A former City Council member accused city officials last week of illegally enacting a $50 fire service fee on property owners, and he advised them to rescind it.  Otherwise, he said, it will be challenged in the courts and ultimately overturned.


A former City Council member accused city officials last week of illegally enacting a $50 fire service fee on property owners, and he advised them to rescind it.  Otherwise, he said, it will be challenged in the courts and ultimately overturned.
City resident Eric Farrell stated that, when he was serving on council, he and Councilman John Gigliotti researched the question of whether fees could be imposed for services such as fire or police protection, and they sought a definitive legal opinion on the matter.
“We were told unequivocally that we could not [enact fees for services],” Farrell related.
Mayor Justin Taylor is disputing that, telling the NEWS that the Pa. Governor’s Center for Local Government Services has ruled that “the city is well within its right and it is completely legal for us to assess a fee for fire protection.”
During a meeting on Monday night, March 19, Farrell told the council members — some of whom he served with — that a fee can be assessed for something like a capital equipment purchase, such as a fire truck, then discontinued once the truck is completely paid off.  However, he added that “it cannot be done for general fund purposes,” as city officials did with the fire fee.
“You’re really charging a tax,” he argued.  Numerous city residents have said the same thing since the fee was initially proposed in December.
But Farrell was only beginning his assault upon the fire fee, and the process by which it was enacted.  He outlined several legal problems with the way in which the fee was first of all introduced by Mayor Taylor and then, secondly, approved by council.
He stated that, under the Home Rule Charter which governs the city, Taylor is not authorized to introduce legislation.  The only exceptions, he noted, are limited to the introduction of the city budget and capital projects on an annual basis.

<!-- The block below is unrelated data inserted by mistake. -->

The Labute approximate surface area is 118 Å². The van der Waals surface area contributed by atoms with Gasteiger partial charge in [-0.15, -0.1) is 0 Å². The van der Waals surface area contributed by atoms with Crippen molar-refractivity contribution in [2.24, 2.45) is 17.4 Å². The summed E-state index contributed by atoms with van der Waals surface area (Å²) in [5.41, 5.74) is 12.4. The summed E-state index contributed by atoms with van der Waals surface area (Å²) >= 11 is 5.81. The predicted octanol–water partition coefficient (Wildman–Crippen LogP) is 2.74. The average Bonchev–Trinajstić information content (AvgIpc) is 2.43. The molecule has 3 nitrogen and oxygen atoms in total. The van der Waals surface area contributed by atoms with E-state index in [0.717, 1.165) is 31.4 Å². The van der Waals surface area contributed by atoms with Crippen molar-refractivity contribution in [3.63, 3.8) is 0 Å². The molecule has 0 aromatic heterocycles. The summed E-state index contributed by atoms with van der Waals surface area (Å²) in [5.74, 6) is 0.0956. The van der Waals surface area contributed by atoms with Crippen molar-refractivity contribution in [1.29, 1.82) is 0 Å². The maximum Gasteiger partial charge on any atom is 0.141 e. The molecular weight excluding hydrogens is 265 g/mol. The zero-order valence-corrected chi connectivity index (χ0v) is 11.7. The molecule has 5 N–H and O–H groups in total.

“The mayor does not have legal standing to introduce legislation,” Farrell offered.  “I know there is past precedent, because it’s been done here since the 1970s, but past precedent doesn’t supersede law.”
“Law is law,” he stated flatly.
Farrell identified another problem with the passage of the legislation as being a revision to the fee which was made in between the time of its first reading in December and the second reading in January when it was voted on by council.
At the first reading in December, the fee was introduced as $75 per parcel.  However, in January, the amount was revised to $50 per parcel.  He said this constituted a “substantial change” which by law requires the process to essentially begin anew.
City solicitor Atty. Frank Ruggiero responded that he felt the revision was “not a material change,” primarily because the amount was being lowered. 
Farrell, however, argued that such a revision — whether it was an increase or decrease — still constitutes a substantial change because the difference in the fee amount was going be the same, a 33 percent revision one way or the other.
“It should have been re-read in January and then voted on in February,” Farrell insisted.
By not doing so, he said “the law was improperly introduced, it was improperly enacted, and the fee is unenforceable.”
He noted that one of the lots he owns, which is assessed at $1,000, has gone from a tax bill of $28.97 to $78.97 with the institution of the fire service fee.  He said that represents a 176 percent increase, or an additional 50 mills.  Yet he pointed out that the courts won’t even allow a township or borough to adopt a fee in excess of three mills, so they certainly won’t uphold a 50-mill hike by a municipality.
He added that the lot is empty, so it doesn’t even pose a fire risk.
“It technically can’t burn, because there’s nothing on it to burn,” he related.
Altogether, Farrell said he will be paying about $300 more on the various parcels he owns in the city as a result of the fire fee.
He told the council members that they should repeal the fire fee, as well as fee for sewer service, and put them through as millage increases if they want to try to generate the revenues in a way which is consistent with the law.
Council president Kathleen Connor stated that the city is limited in how much it can raise taxes, and wouldn’t be able to assess the same amount through millage increases without getting court approval.  Therefore, she said, the fees were necessary.
“We have to run the city,” she offered.
Farrell countered that the law cannot be circumvented for that or any other purpose.
“Legally speaking, you can’t just make up any rules you choose to run the city,” he explained.
He noted that, at the very least, the fees should be repealed.
“Because they are going to court [otherwise],” he assured.
“You can’t just run it however you want to run it,” Farrell reiterated.  “It has to be legal.”
Atty. Ruggiero replied that the legal issues raised by Farrell would be researched and fully addressed by the city at council’s next regular meeting, scheduled for April 16.